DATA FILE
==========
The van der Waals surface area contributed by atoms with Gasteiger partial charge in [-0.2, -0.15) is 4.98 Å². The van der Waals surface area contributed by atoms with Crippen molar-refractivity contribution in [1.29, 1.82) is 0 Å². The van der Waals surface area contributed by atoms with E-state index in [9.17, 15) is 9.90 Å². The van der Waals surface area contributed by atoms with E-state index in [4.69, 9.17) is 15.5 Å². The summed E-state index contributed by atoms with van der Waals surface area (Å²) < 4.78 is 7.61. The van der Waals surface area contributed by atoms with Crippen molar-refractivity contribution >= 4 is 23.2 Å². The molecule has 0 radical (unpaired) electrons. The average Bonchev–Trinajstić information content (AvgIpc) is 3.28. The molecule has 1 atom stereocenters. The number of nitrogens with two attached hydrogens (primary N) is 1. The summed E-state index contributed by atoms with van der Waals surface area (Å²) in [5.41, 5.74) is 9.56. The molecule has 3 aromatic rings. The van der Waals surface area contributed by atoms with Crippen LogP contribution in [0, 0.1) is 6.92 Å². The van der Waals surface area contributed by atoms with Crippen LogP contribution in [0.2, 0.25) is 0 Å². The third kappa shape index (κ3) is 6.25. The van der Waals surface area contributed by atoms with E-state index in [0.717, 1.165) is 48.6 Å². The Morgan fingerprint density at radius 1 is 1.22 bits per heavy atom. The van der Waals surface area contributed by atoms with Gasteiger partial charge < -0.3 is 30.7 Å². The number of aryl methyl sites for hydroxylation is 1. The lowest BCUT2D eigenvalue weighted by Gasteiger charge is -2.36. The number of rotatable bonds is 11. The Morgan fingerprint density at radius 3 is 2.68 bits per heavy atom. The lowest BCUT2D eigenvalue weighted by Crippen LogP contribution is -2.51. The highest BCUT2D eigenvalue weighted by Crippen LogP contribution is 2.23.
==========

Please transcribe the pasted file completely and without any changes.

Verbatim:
The van der Waals surface area contributed by atoms with Gasteiger partial charge in [-0.2, -0.15) is 4.98 Å². The van der Waals surface area contributed by atoms with Crippen molar-refractivity contribution in [1.29, 1.82) is 0 Å². The van der Waals surface area contributed by atoms with E-state index in [9.17, 15) is 9.90 Å². The van der Waals surface area contributed by atoms with E-state index in [4.69, 9.17) is 15.5 Å². The summed E-state index contributed by atoms with van der Waals surface area (Å²) < 4.78 is 7.61. The van der Waals surface area contributed by atoms with Crippen molar-refractivity contribution >= 4 is 23.2 Å². The molecule has 0 radical (unpaired) electrons. The average Bonchev–Trinajstić information content (AvgIpc) is 3.28. The molecule has 1 atom stereocenters. The number of nitrogens with two attached hydrogens (primary N) is 1. The summed E-state index contributed by atoms with van der Waals surface area (Å²) in [5.41, 5.74) is 9.56. The molecule has 3 aromatic rings. The van der Waals surface area contributed by atoms with Crippen LogP contribution in [0, 0.1) is 6.92 Å². The van der Waals surface area contributed by atoms with Crippen LogP contribution in [0.2, 0.25) is 0 Å². The third kappa shape index (κ3) is 6.25. The van der Waals surface area contributed by atoms with E-state index in [0.717, 1.165) is 48.6 Å². The Morgan fingerprint density at radius 1 is 1.22 bits per heavy atom. The van der Waals surface area contributed by atoms with Gasteiger partial charge < -0.3 is 30.7 Å². The number of aryl methyl sites for hydroxylation is 1. The lowest BCUT2D eigenvalue weighted by Gasteiger charge is -2.36. The number of rotatable bonds is 11. The Morgan fingerprint density at radius 3 is 2.68 bits per heavy atom. The lowest BCUT2D eigenvalue weighted by Crippen LogP contribution is -2.51. The highest BCUT2D eigenvalue weighted by Crippen LogP contribution is 2.23.